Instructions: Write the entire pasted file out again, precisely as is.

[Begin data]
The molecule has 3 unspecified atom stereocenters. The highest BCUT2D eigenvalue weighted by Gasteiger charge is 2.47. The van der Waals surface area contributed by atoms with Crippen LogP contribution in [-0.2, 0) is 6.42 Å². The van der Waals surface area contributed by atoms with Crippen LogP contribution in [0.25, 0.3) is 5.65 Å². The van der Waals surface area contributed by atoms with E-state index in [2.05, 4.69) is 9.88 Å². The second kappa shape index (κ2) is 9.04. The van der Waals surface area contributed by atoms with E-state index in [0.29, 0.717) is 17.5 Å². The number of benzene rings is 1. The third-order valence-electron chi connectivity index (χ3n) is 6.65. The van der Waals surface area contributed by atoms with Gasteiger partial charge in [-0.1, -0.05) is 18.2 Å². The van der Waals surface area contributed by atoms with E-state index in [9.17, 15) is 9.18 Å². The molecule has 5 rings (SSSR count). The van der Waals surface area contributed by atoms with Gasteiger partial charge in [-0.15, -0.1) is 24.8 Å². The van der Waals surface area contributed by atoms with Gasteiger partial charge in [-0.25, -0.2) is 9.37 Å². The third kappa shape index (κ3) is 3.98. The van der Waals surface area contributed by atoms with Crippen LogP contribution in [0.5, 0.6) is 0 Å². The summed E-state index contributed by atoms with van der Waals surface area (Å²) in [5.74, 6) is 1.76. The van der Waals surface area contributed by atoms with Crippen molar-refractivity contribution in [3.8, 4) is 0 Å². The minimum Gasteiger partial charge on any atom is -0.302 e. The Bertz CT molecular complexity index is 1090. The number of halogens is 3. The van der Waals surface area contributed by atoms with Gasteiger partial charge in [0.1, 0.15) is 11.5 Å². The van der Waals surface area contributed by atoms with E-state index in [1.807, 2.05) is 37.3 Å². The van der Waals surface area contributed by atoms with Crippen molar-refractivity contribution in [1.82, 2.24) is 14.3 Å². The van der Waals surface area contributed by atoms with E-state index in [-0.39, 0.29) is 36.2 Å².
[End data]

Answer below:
The molecule has 3 unspecified atom stereocenters. The highest BCUT2D eigenvalue weighted by Gasteiger charge is 2.47. The van der Waals surface area contributed by atoms with Crippen LogP contribution in [-0.2, 0) is 6.42 Å². The van der Waals surface area contributed by atoms with Crippen LogP contribution in [0.25, 0.3) is 5.65 Å². The van der Waals surface area contributed by atoms with E-state index in [2.05, 4.69) is 9.88 Å². The second kappa shape index (κ2) is 9.04. The van der Waals surface area contributed by atoms with E-state index in [0.29, 0.717) is 17.5 Å². The number of benzene rings is 1. The third-order valence-electron chi connectivity index (χ3n) is 6.65. The van der Waals surface area contributed by atoms with Gasteiger partial charge in [-0.1, -0.05) is 18.2 Å². The van der Waals surface area contributed by atoms with E-state index in [9.17, 15) is 9.18 Å². The molecule has 5 rings (SSSR count). The van der Waals surface area contributed by atoms with Gasteiger partial charge in [-0.15, -0.1) is 24.8 Å². The van der Waals surface area contributed by atoms with Gasteiger partial charge in [-0.25, -0.2) is 9.37 Å². The third kappa shape index (κ3) is 3.98. The van der Waals surface area contributed by atoms with Crippen LogP contribution in [0.5, 0.6) is 0 Å². The summed E-state index contributed by atoms with van der Waals surface area (Å²) in [5.74, 6) is 1.76. The van der Waals surface area contributed by atoms with Crippen molar-refractivity contribution in [3.8, 4) is 0 Å². The minimum Gasteiger partial charge on any atom is -0.302 e. The Bertz CT molecular complexity index is 1090. The number of halogens is 3. The van der Waals surface area contributed by atoms with Gasteiger partial charge in [0.1, 0.15) is 11.5 Å². The van der Waals surface area contributed by atoms with E-state index in [1.807, 2.05) is 37.3 Å². The van der Waals surface area contributed by atoms with Crippen molar-refractivity contribution in [1.82, 2.24) is 14.3 Å². The van der Waals surface area contributed by atoms with E-state index in [-0.39, 0.29) is 36.2 Å².